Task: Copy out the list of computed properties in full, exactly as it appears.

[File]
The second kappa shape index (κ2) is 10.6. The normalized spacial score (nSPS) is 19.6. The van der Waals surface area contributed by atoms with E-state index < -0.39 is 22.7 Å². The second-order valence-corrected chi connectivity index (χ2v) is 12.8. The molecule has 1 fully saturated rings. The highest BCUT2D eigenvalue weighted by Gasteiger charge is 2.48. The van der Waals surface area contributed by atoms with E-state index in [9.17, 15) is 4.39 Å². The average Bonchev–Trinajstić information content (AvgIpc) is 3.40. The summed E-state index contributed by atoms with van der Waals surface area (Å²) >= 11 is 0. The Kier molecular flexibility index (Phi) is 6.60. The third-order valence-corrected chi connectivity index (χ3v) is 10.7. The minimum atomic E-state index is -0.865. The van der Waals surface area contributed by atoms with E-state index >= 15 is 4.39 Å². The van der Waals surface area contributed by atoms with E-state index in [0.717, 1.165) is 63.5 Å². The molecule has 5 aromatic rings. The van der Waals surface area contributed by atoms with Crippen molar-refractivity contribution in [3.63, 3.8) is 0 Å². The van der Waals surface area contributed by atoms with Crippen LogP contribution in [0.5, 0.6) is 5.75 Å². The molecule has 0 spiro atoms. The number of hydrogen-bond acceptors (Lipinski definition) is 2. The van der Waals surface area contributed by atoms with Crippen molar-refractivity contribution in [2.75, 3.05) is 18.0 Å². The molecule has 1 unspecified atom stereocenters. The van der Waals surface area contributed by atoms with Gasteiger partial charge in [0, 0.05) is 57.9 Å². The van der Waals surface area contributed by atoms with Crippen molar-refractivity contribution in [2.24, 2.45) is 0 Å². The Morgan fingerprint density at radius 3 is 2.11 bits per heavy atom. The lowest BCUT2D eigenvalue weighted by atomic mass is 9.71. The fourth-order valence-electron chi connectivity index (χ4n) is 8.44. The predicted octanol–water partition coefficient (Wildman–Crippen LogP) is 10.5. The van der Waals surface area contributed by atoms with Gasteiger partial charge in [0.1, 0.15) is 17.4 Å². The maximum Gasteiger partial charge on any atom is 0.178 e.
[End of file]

The second kappa shape index (κ2) is 10.6. The normalized spacial score (nSPS) is 19.6. The van der Waals surface area contributed by atoms with E-state index < -0.39 is 22.7 Å². The second-order valence-corrected chi connectivity index (χ2v) is 12.8. The molecule has 1 fully saturated rings. The highest BCUT2D eigenvalue weighted by Gasteiger charge is 2.48. The van der Waals surface area contributed by atoms with E-state index in [9.17, 15) is 4.39 Å². The average Bonchev–Trinajstić information content (AvgIpc) is 3.40. The summed E-state index contributed by atoms with van der Waals surface area (Å²) >= 11 is 0. The Kier molecular flexibility index (Phi) is 6.60. The third-order valence-corrected chi connectivity index (χ3v) is 10.7. The minimum atomic E-state index is -0.865. The van der Waals surface area contributed by atoms with E-state index >= 15 is 4.39 Å². The van der Waals surface area contributed by atoms with E-state index in [0.717, 1.165) is 63.5 Å². The molecule has 5 aromatic rings. The van der Waals surface area contributed by atoms with Crippen molar-refractivity contribution in [3.63, 3.8) is 0 Å². The van der Waals surface area contributed by atoms with Crippen LogP contribution in [0.5, 0.6) is 5.75 Å². The molecule has 0 spiro atoms. The number of hydrogen-bond acceptors (Lipinski definition) is 2. The van der Waals surface area contributed by atoms with Crippen molar-refractivity contribution in [2.75, 3.05) is 18.0 Å². The molecule has 1 unspecified atom stereocenters. The van der Waals surface area contributed by atoms with Gasteiger partial charge in [0, 0.05) is 57.9 Å². The van der Waals surface area contributed by atoms with Crippen molar-refractivity contribution in [2.24, 2.45) is 0 Å². The Morgan fingerprint density at radius 3 is 2.11 bits per heavy atom. The lowest BCUT2D eigenvalue weighted by atomic mass is 9.71. The fourth-order valence-electron chi connectivity index (χ4n) is 8.44. The predicted octanol–water partition coefficient (Wildman–Crippen LogP) is 10.5. The van der Waals surface area contributed by atoms with Gasteiger partial charge in [0.1, 0.15) is 17.4 Å². The maximum Gasteiger partial charge on any atom is 0.178 e.